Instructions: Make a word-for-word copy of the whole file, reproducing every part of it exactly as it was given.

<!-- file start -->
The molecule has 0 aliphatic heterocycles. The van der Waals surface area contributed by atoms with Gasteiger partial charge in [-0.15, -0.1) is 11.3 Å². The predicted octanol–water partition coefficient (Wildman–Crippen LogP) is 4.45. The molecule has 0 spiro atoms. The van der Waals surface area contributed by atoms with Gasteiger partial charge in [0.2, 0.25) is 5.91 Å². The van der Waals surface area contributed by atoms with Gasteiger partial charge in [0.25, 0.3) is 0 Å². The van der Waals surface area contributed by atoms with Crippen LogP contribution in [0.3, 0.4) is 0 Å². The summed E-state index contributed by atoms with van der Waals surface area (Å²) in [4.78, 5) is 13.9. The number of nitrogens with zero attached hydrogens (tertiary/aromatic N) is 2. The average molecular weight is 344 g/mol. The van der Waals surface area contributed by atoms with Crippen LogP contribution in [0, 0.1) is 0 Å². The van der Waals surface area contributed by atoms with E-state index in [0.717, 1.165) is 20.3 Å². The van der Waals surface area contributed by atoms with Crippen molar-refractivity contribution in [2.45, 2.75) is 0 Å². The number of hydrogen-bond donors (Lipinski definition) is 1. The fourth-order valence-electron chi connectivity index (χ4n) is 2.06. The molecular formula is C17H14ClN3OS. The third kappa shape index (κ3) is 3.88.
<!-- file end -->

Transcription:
The molecule has 0 aliphatic heterocycles. The van der Waals surface area contributed by atoms with Gasteiger partial charge in [-0.15, -0.1) is 11.3 Å². The predicted octanol–water partition coefficient (Wildman–Crippen LogP) is 4.45. The molecule has 0 spiro atoms. The van der Waals surface area contributed by atoms with Gasteiger partial charge in [0.2, 0.25) is 5.91 Å². The van der Waals surface area contributed by atoms with Gasteiger partial charge in [0.25, 0.3) is 0 Å². The van der Waals surface area contributed by atoms with Crippen LogP contribution in [0.3, 0.4) is 0 Å². The summed E-state index contributed by atoms with van der Waals surface area (Å²) in [4.78, 5) is 13.9. The number of nitrogens with zero attached hydrogens (tertiary/aromatic N) is 2. The average molecular weight is 344 g/mol. The van der Waals surface area contributed by atoms with Crippen LogP contribution in [0, 0.1) is 0 Å². The van der Waals surface area contributed by atoms with E-state index in [0.717, 1.165) is 20.3 Å². The van der Waals surface area contributed by atoms with Crippen molar-refractivity contribution in [2.45, 2.75) is 0 Å². The number of hydrogen-bond donors (Lipinski definition) is 1. The fourth-order valence-electron chi connectivity index (χ4n) is 2.06. The molecular formula is C17H14ClN3OS. The third kappa shape index (κ3) is 3.88.